David Bourget (Western Ontario)
David Chalmers (ANU, NYU)
Rafael De Clercq
Ezio Di Nucci
Jack Alan Reynolds
Learn more about PhilPapers
The Proceedings of the Twenty-First World Congress of Philosophy 5:123-131 (2007)
The paper explores the extent to which 'postmodernism' has affected our conception of social theory, especially with regard to the normative assumptions involved in cultural and social interpretation. It makes a proposal about how to redefine normativity after the postmodern challenge. Postmodernist theorists engage in the rejection of trans-contextual notions of truth and universalistic moralities. Yet since these efforts themselves involve commitments to truth and normativity, we might be inclined to reject them as inherently incoherent. A different, more promising road would consist in taking seriously the postmodern critique of reason, and to inquire whether, instead of necessarily implying a total rejection of reason, it suggests a reformulation of the scope and nature of truth and normativity. In this paper, I prepare such a reconceptualization with regard to the issue of normativity. The aim is to sketch a theory of normative commitment as built into our interpretive practices, if understood as the dialogical reconstruction—and thus recognition—of the other's beliefs and assumptions. To make the case for this proposal, I first present, by means of a comparison between modern and postmodern conceptions of social science, an interpretation of the relevance of the postmodern challenge with regard to modern social theory. Based on this, I will sketch a fourfold discursive field of positions addressing the justification of normative perspectives after postmodernism. This discussion will serve as a backdrop against which the concept of a hermeneutic competence of dialogical perspective-assumption can emerge as a plausible candidate for grounding our normative intuitions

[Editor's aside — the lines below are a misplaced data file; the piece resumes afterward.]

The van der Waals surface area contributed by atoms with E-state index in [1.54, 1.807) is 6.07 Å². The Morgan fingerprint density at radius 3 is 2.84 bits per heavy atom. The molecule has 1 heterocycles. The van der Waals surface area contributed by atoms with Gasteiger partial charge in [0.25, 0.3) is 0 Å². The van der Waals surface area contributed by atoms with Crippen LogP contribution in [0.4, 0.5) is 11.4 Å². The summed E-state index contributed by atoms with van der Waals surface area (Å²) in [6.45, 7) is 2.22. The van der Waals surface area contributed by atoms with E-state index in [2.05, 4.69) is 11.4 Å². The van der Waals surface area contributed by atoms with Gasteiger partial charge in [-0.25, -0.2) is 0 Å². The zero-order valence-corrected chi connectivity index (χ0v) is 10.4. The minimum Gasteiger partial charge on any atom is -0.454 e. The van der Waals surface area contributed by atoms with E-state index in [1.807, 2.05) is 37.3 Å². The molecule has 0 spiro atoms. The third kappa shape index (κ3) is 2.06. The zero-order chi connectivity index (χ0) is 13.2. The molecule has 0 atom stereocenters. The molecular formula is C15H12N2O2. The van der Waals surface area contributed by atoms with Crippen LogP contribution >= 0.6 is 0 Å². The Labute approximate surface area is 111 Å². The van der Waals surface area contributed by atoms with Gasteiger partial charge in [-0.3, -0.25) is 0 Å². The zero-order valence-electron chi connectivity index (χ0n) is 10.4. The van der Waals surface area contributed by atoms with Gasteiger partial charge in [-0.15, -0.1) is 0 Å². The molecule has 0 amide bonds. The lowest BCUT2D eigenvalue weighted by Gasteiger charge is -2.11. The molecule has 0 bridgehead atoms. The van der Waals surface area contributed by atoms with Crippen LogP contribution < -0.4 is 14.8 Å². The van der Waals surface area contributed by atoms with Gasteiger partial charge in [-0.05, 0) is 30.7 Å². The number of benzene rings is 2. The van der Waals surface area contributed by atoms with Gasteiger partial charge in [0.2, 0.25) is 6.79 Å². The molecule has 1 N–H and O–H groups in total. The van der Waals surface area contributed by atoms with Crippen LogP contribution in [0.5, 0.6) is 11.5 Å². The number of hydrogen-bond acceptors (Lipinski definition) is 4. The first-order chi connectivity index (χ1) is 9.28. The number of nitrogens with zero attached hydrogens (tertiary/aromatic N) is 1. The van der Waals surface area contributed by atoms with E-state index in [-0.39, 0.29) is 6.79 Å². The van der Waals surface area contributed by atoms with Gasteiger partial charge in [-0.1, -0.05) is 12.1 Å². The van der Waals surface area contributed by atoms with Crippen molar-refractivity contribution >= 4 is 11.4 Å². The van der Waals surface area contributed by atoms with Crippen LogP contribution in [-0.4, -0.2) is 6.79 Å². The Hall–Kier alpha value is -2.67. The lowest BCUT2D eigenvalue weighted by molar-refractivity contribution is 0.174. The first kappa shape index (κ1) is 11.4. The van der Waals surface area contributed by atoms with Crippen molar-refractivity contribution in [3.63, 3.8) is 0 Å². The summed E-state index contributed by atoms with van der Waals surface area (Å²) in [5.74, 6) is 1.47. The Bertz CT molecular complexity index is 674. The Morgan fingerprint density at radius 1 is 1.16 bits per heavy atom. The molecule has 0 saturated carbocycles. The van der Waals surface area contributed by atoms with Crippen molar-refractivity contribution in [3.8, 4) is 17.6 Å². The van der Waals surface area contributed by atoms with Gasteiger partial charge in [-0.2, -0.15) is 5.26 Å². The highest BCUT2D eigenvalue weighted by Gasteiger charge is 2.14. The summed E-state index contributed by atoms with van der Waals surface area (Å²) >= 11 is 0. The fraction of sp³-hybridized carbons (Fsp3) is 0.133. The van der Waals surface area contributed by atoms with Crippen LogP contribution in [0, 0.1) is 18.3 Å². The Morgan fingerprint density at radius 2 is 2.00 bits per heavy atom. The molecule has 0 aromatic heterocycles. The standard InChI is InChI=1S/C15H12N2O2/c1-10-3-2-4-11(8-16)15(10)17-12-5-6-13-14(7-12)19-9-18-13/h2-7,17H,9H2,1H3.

|Keywords||No keywords specified (fix it)|
|Categories||categorize this paper)|
Setup an account with your affiliations in order to access resources via your University's proxy server
Configure custom proxy (use this if your affiliation does not provide a proxy)
|Through your library|
References found in this work BETA
No references found.
Citations of this work BETA
No citations found.
Similar books and articles
Rekha Mirchandani (2005). Postmodernism and Sociology: From the Epistemological to the Empirical. Sociological Theory 23 (1):86-115.
Stephen K. White (1991). Political Theory and Postmodernism. Cambridge University Press.
Nicos P. Mouzelis (2008). Modern and Postmodern Social Theorizing: Bridging the Divide. Cambridge University Press.
Jason L. Powell (ed.) (2012). Baudrillard and Postmodernism. Nova Science Publishers.
Christine Tappolet & Alan Voizard (2011). The Philosophy of Normativity, or How to Try Clearing Things Up a Little. Dialogue 50 (02):233-238.
John W. Murphy (1989). Postmodern Social Analysis and Criticism. Greenwood Press.
Dirk Richter (1994). Existentialism and Postmodernism. Continuities, Breaks, and Some Consequences for Medical Theory. Theoretical Medicine and Bioethics 15 (3).
Sara Ahmed (1998). Differences That Matter: Feminist Theory and Postmodernism. Cambridge University Press.
Joseph Rouse (2007). Social Practices and Normativity. Philosophy of the Social Sciences 37 (1):46-56.
Simon Malpas (2005). The Postmodern. Routledge.
Warren J. Samuels (1996). Postmodernism and Economics: A Middlebrow View. Journal of Economic Methodology 3 (1):113-120.
Added to index2011-12-02
Total downloads14 ( #255,866 of 1,907,142 )
Recent downloads (6 months)7 ( #109,150 of 1,907,142 )
How can I increase my downloads?